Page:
Greetings, Monday. I hope you had a lovely long weekend. Mine was a bit of a mixed bag but glad to have had some time to recoup and regroup.
So was watching CNN's movie special last night which looked at movies from the 80s and 90s, with many sitting squarely in the teen genre. As a child who grew up on a steady diet of those, I loved the look back. And as they were showing a clip from "Fast Times at Ridgemont High", I began to think about something. Whatever happened to the Summer job?
Back before college, I had many Summer jobs. There was my Summer as a telemarketer. That was a bit of a bust but I was a high performer and actually talked to someone from Def Leppard on the phone, who flirted with me incessantly. It was, of course, possible he was not with the band, in case you were wondering.
Then I worked in a few clothing stores, though my favorite Summer job was most definitely my BS guard duty at the Philadelphia Folk Festival. That was a weekend-long music event where you camped and drank and smoked and enjoyed. If you "worked" the weekend, you could get in for free. So my friend Bev and I had a really difficult job. Guarding the gate to enter the campgrounds. By gate, I mean small footbridge. And by job, I mean drinking beer and smoking Marlboro Reds all day and Lord knows what else. That's a true story, We sucked at that job. Who knows the number of ruffians that got in for free on our dime.
But I digress. Because shows like "Stranger Things" are showing what it was like yet again to be a kid in the 80s. And we all had Summer jobs. Most of my dude friends delivered pizza. One girl my sister's age cut Flashdance sweatshirts at the local record and jeans shop. A few of my friends worked in restaurants as hostesses (that, ps, was my college gig straight through to graduation). Some of them were camp counselors (never my jam) or mother's helpers (summerish nannies who would accompany a family to the shore). And of course, if you were lucky enough to be "down the shore" all Summer, you'd get a job at the amusement park or water ice stand or on the beach. None of these jobs were high paying. But they offered a sense of purpose and socializing and that was all good. I think about the kids of today and wonder where their work ethic went, or whether their parents thought such jobs were beneath little Atticus or Persephone.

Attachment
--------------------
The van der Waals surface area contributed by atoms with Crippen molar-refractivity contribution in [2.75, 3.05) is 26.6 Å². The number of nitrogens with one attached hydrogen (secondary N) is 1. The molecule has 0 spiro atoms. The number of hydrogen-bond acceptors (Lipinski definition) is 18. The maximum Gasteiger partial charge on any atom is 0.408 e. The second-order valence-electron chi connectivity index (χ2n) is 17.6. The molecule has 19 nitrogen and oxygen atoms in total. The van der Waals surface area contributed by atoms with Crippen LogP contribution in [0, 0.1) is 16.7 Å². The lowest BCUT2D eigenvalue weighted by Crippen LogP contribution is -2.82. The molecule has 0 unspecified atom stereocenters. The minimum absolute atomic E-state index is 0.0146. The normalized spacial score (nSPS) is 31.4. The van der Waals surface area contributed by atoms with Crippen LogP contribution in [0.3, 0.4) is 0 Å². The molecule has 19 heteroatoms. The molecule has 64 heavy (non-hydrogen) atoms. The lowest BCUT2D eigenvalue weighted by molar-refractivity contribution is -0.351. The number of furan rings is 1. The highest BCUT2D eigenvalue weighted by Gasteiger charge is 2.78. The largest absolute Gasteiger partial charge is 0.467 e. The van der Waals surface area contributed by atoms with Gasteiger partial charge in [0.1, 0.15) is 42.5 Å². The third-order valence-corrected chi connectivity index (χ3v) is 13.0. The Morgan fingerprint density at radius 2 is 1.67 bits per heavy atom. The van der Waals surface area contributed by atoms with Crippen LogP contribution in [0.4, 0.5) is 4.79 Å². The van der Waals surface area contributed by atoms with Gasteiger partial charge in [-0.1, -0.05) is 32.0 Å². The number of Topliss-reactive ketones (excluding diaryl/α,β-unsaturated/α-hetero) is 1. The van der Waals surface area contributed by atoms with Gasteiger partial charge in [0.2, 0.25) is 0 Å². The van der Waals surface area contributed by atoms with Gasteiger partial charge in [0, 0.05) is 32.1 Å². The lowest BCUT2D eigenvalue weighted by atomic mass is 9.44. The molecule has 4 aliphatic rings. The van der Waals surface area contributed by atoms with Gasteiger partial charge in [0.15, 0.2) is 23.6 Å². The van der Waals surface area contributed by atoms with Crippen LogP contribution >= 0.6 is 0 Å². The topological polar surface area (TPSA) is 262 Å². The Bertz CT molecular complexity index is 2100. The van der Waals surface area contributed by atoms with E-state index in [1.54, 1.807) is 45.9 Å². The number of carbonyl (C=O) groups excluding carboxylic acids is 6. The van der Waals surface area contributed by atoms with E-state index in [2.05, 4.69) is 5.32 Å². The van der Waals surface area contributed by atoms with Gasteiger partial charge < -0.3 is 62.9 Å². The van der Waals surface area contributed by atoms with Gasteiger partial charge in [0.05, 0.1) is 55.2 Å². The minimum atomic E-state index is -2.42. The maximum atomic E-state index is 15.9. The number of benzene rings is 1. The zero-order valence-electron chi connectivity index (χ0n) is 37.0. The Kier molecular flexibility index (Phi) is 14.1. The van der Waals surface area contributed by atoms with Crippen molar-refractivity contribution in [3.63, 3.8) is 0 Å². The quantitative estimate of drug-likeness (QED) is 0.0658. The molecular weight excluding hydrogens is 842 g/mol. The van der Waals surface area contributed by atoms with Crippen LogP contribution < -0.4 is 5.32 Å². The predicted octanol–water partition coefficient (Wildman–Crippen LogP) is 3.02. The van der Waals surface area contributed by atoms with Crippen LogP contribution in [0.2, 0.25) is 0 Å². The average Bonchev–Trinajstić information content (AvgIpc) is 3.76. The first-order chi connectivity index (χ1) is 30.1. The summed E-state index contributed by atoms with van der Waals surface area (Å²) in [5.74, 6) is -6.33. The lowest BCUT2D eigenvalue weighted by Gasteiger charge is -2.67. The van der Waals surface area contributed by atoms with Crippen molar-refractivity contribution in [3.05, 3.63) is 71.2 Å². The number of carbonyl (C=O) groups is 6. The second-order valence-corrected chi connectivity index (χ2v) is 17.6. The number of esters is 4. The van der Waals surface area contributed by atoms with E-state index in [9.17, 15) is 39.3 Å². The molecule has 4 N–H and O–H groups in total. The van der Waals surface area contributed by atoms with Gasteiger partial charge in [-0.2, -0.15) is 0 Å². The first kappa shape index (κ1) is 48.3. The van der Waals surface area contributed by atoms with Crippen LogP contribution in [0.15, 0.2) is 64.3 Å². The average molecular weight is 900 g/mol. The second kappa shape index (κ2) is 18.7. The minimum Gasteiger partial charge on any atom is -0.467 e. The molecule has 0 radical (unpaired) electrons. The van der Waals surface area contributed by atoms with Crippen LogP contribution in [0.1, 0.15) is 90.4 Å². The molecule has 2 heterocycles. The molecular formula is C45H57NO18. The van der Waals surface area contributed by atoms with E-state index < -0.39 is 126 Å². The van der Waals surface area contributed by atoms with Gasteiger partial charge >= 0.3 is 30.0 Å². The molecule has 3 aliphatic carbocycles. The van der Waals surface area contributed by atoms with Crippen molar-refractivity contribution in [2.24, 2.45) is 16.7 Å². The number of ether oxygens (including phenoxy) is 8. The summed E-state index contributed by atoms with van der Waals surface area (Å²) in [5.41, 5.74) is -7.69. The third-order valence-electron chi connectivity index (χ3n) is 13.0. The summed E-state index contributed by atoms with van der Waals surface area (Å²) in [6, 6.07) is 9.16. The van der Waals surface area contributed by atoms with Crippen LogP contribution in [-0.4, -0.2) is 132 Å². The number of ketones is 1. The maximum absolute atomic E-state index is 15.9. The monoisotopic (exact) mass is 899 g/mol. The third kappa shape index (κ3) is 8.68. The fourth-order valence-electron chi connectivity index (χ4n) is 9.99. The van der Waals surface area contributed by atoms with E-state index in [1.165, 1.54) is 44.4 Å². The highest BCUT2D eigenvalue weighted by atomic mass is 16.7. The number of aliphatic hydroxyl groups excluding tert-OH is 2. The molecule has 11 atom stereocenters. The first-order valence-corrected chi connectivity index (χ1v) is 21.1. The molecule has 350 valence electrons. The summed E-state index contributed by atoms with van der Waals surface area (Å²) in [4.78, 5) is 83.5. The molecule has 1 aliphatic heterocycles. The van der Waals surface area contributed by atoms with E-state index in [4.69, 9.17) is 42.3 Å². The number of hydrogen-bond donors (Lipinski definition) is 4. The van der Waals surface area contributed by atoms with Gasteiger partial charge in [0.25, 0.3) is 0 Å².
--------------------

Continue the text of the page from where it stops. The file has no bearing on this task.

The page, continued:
Not the case.
Because as I was getting dressed this morning, I was listening to NPR, who had a story on about this specific thing. Summer jobs. The fact is, after the recession, a lot of kids stopped looking for work in the Summer. And many ended up focusing on academics by engaging in school programs to get extra credit or a better shot at getting into a good college.
But for me, I loved having some pizza fry pocket money in the warmer months. And I still got to work on my tan because the time commitment was not insane. There's just something about your first few jobs in life that really mean something. They're not indicators of any career path most likely. But they do give you a sense of what it's like to deal with people, be responsible, and even brush (phone) shoulders with a maybe rock star. And now that I think about it, it seems a pretty good idea to open a record and jeans shop now. Who's with me?
Anyway, I was just thinking about this particular rite of passage and was wondering if it's reached extinction. Apparently, companies like McDonald's and Taco Bell are accepting applications aka "snaplications" on Snapchat, so I guess it's still around or a scant workforce is making it so as employers struggle to fill open jobs. What were your favorite or most miserable Summer jobs and why? Reach out and tell me.
Summer summer jobs it wouldn't be Summer without them. Cause that's what's up this odd job kind of Monday in the 212. Yours, in seasons past. XO